We see through the cornea, which is the clear outer lens or ""windshield"" of the eye. Normally, the cornea has a dome shape, like a ball. Sometimes, however, the structure of the cornea is just not strong enough to hold this round shape and the cornea bulges outward like a cone. This condition is called keratoconus.
Treatment usually starts with new eyeglasses. If eyeglasses don't provide adequate vision, then contact lenses, usually rigid gas permeable contact lenses, may be recommended. With mild cases, new eyeglasses can usually make vision clear again. Eventually, though, it will probably be necessary to use contact lenses or seek other treatments to strengthen the cornea and improve vision.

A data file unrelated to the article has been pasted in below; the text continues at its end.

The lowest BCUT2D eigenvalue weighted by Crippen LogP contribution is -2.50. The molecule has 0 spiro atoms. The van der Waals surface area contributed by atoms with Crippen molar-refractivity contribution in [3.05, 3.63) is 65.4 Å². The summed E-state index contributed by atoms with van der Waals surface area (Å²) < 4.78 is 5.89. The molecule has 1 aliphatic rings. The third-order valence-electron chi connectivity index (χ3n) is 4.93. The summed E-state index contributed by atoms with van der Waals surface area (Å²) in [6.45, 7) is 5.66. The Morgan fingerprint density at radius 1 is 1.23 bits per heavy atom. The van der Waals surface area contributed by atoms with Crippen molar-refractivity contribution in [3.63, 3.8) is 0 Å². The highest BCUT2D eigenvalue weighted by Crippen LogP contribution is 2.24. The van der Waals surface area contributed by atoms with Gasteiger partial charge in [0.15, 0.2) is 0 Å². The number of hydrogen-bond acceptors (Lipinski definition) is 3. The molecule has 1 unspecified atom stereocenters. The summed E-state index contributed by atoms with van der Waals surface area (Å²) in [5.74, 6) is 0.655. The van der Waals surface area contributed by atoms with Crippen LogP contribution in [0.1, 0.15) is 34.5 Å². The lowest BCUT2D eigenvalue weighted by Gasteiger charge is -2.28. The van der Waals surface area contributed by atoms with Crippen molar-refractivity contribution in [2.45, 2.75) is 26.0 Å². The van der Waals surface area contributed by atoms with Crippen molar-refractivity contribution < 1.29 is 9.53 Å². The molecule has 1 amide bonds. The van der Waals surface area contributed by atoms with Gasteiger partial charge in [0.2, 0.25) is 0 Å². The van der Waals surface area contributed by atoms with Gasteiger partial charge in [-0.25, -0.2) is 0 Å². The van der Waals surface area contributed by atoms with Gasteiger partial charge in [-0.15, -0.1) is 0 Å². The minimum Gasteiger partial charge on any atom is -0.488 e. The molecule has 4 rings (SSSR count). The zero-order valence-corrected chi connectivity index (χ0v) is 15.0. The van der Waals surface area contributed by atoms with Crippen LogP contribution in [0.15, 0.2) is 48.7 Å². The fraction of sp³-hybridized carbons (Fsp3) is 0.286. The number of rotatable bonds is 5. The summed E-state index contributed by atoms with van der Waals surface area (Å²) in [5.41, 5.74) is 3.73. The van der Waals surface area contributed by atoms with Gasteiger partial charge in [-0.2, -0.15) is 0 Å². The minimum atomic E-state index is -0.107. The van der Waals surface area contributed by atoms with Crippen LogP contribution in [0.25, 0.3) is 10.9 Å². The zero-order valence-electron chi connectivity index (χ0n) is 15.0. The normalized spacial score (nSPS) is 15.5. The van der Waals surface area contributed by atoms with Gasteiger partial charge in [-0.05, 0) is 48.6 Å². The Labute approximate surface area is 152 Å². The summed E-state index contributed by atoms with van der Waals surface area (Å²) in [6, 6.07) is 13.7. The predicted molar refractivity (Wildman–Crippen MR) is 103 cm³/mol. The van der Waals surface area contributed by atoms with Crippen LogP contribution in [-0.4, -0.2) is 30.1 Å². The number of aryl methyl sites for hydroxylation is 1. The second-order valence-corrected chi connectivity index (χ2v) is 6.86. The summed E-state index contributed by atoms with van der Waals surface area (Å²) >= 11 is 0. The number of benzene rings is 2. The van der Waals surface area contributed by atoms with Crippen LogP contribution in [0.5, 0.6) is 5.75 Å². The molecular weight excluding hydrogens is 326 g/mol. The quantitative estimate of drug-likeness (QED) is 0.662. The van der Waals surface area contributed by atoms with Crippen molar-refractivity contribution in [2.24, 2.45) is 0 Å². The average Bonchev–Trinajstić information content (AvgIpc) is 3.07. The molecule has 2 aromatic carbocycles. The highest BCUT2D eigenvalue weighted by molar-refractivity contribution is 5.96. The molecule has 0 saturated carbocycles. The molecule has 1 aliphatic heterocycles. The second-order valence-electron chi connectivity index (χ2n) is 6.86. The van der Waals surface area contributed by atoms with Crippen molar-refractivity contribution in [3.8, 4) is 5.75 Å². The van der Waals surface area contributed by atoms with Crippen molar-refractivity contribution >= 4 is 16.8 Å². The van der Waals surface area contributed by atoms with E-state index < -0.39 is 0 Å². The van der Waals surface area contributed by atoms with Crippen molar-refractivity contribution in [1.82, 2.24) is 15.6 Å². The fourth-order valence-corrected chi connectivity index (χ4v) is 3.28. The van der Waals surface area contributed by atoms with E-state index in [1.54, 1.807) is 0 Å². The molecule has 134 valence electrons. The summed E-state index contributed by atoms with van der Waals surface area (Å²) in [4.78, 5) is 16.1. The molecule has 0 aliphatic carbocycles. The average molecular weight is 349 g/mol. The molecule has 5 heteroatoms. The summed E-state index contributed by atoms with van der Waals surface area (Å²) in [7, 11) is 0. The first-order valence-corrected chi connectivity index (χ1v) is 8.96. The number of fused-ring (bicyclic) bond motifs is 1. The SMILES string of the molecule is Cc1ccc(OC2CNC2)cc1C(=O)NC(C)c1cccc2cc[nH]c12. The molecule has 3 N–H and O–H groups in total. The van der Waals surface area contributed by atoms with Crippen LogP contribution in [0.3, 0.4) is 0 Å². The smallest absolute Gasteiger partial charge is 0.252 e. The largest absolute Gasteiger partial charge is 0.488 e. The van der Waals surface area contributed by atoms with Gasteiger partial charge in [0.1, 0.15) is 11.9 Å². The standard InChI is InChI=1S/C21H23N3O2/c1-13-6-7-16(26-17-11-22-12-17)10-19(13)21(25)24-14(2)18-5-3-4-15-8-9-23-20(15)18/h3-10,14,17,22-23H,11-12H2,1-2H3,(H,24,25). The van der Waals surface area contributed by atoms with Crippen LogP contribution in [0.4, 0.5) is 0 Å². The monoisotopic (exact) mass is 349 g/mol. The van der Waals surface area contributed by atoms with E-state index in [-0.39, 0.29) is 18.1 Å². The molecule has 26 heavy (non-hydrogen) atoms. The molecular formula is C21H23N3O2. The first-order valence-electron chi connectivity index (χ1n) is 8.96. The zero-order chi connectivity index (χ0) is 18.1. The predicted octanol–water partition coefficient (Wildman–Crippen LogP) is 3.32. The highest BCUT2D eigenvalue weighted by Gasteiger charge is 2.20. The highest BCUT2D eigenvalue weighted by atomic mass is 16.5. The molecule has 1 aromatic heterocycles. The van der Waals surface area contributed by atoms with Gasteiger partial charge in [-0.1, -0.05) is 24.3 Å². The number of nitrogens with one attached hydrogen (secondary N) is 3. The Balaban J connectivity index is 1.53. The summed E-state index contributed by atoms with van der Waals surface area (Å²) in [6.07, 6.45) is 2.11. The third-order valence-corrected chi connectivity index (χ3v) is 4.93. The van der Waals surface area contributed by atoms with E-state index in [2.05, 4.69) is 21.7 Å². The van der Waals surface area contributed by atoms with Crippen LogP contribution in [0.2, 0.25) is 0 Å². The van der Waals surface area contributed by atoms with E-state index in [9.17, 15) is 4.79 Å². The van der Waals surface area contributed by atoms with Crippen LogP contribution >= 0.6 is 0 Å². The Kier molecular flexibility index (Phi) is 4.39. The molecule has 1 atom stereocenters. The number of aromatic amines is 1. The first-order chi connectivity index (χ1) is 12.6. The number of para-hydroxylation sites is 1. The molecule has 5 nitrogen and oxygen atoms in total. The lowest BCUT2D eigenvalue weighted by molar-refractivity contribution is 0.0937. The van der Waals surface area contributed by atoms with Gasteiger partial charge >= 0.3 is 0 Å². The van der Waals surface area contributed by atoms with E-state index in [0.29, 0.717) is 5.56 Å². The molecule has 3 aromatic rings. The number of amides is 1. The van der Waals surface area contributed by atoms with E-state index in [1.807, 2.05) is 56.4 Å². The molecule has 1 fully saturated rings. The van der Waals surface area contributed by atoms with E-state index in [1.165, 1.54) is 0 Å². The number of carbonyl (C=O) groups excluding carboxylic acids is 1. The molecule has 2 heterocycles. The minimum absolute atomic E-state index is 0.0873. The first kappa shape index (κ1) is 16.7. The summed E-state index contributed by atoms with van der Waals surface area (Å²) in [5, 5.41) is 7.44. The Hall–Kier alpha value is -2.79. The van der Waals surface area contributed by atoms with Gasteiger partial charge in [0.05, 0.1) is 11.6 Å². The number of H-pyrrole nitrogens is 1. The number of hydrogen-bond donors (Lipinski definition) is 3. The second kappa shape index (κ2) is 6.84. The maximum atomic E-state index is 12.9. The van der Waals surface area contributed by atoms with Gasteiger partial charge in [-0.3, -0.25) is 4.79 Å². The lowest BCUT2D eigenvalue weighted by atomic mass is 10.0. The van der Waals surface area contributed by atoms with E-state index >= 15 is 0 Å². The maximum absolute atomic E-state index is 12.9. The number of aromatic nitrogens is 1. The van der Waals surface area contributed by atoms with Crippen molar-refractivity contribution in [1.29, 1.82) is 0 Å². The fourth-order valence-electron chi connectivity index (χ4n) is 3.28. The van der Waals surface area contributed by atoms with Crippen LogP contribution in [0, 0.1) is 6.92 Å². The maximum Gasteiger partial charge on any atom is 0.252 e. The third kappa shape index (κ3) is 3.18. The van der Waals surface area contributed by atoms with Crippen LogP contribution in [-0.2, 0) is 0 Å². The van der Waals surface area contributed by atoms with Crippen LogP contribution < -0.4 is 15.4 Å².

A treatment called cornea collagen crosslinking is often effective to help prevent progression. Intacs are implants that are placed under the surface of the cornea to reduce the cone shape and improve vision. If eyeglasses and contact lenses no longer provide stable and comfortable good quality vision, a cornea transplant can be performed. This involves removing the center of the cornea and replacing it with a donor cornea that is stitched into place.
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